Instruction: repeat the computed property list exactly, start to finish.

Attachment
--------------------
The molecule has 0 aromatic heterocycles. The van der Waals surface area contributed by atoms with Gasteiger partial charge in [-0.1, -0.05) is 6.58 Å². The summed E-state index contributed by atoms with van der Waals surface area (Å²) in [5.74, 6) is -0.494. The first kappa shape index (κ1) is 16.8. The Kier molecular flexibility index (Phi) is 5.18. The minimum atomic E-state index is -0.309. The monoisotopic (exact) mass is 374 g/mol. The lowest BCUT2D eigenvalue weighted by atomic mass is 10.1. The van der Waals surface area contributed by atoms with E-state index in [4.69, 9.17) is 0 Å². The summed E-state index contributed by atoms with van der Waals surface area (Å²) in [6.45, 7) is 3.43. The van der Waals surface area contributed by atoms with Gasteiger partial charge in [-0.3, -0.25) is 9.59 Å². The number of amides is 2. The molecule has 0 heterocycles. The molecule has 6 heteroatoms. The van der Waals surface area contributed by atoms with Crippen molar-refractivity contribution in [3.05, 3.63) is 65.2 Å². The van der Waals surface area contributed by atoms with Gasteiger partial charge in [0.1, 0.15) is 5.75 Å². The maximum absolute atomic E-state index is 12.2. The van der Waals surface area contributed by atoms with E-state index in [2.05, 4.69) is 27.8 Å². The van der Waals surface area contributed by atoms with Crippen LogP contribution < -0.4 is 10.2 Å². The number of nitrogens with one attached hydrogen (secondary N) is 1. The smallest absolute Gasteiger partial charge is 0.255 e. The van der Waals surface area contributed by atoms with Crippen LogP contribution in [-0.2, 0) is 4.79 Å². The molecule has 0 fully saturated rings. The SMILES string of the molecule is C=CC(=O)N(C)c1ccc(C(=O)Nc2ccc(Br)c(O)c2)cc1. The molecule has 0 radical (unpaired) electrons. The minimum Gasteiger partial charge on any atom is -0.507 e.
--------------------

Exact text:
The molecule has 0 aromatic heterocycles. The van der Waals surface area contributed by atoms with Gasteiger partial charge in [-0.1, -0.05) is 6.58 Å². The summed E-state index contributed by atoms with van der Waals surface area (Å²) in [5.74, 6) is -0.494. The first kappa shape index (κ1) is 16.8. The Kier molecular flexibility index (Phi) is 5.18. The minimum atomic E-state index is -0.309. The monoisotopic (exact) mass is 374 g/mol. The lowest BCUT2D eigenvalue weighted by atomic mass is 10.1. The van der Waals surface area contributed by atoms with E-state index in [4.69, 9.17) is 0 Å². The summed E-state index contributed by atoms with van der Waals surface area (Å²) in [6.45, 7) is 3.43. The van der Waals surface area contributed by atoms with Gasteiger partial charge in [-0.3, -0.25) is 9.59 Å². The number of amides is 2. The molecule has 0 heterocycles. The molecule has 6 heteroatoms. The van der Waals surface area contributed by atoms with Crippen molar-refractivity contribution in [3.05, 3.63) is 65.2 Å². The van der Waals surface area contributed by atoms with Gasteiger partial charge in [0.1, 0.15) is 5.75 Å². The maximum absolute atomic E-state index is 12.2. The van der Waals surface area contributed by atoms with E-state index in [2.05, 4.69) is 27.8 Å². The van der Waals surface area contributed by atoms with Crippen LogP contribution < -0.4 is 10.2 Å². The number of nitrogens with one attached hydrogen (secondary N) is 1. The smallest absolute Gasteiger partial charge is 0.255 e. The van der Waals surface area contributed by atoms with Crippen LogP contribution in [-0.2, 0) is 4.79 Å². The molecule has 0 fully saturated rings. The SMILES string of the molecule is C=CC(=O)N(C)c1ccc(C(=O)Nc2ccc(Br)c(O)c2)cc1. The molecule has 0 radical (unpaired) electrons. The minimum Gasteiger partial charge on any atom is -0.507 e.